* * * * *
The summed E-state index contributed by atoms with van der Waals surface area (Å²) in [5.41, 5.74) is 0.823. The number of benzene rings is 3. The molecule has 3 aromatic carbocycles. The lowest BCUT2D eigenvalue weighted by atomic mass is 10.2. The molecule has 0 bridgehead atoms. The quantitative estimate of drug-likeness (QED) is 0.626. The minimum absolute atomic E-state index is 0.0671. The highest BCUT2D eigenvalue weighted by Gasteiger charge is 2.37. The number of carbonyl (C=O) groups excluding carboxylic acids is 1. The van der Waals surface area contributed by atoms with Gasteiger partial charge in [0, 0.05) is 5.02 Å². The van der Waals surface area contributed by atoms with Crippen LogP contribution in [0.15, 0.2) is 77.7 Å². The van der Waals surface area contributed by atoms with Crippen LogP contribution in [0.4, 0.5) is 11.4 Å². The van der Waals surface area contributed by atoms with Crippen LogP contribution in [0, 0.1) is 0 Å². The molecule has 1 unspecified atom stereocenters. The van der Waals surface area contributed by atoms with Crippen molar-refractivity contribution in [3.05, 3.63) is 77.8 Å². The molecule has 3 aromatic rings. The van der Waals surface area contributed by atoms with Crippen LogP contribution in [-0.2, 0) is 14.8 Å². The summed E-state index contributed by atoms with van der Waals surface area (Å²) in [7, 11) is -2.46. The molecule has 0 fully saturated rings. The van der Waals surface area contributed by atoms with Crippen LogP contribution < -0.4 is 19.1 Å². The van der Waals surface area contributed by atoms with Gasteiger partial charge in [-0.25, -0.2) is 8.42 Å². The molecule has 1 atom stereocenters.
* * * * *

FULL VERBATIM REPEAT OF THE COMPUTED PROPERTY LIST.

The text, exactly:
The summed E-state index contributed by atoms with van der Waals surface area (Å²) in [5.41, 5.74) is 0.823. The number of benzene rings is 3. The molecule has 3 aromatic carbocycles. The lowest BCUT2D eigenvalue weighted by atomic mass is 10.2. The molecule has 0 bridgehead atoms. The quantitative estimate of drug-likeness (QED) is 0.626. The minimum absolute atomic E-state index is 0.0671. The highest BCUT2D eigenvalue weighted by Gasteiger charge is 2.37. The number of carbonyl (C=O) groups excluding carboxylic acids is 1. The van der Waals surface area contributed by atoms with Gasteiger partial charge in [0, 0.05) is 5.02 Å². The van der Waals surface area contributed by atoms with Crippen LogP contribution in [0.15, 0.2) is 77.7 Å². The van der Waals surface area contributed by atoms with Crippen LogP contribution in [0.4, 0.5) is 11.4 Å². The van der Waals surface area contributed by atoms with Crippen LogP contribution in [0, 0.1) is 0 Å². The molecule has 1 unspecified atom stereocenters. The van der Waals surface area contributed by atoms with Crippen molar-refractivity contribution in [3.05, 3.63) is 77.8 Å². The molecule has 3 aromatic rings. The van der Waals surface area contributed by atoms with Crippen LogP contribution in [-0.2, 0) is 14.8 Å². The summed E-state index contributed by atoms with van der Waals surface area (Å²) in [7, 11) is -2.46. The molecule has 0 fully saturated rings. The van der Waals surface area contributed by atoms with Crippen LogP contribution < -0.4 is 19.1 Å². The van der Waals surface area contributed by atoms with Gasteiger partial charge in [-0.25, -0.2) is 8.42 Å². The molecule has 1 atom stereocenters.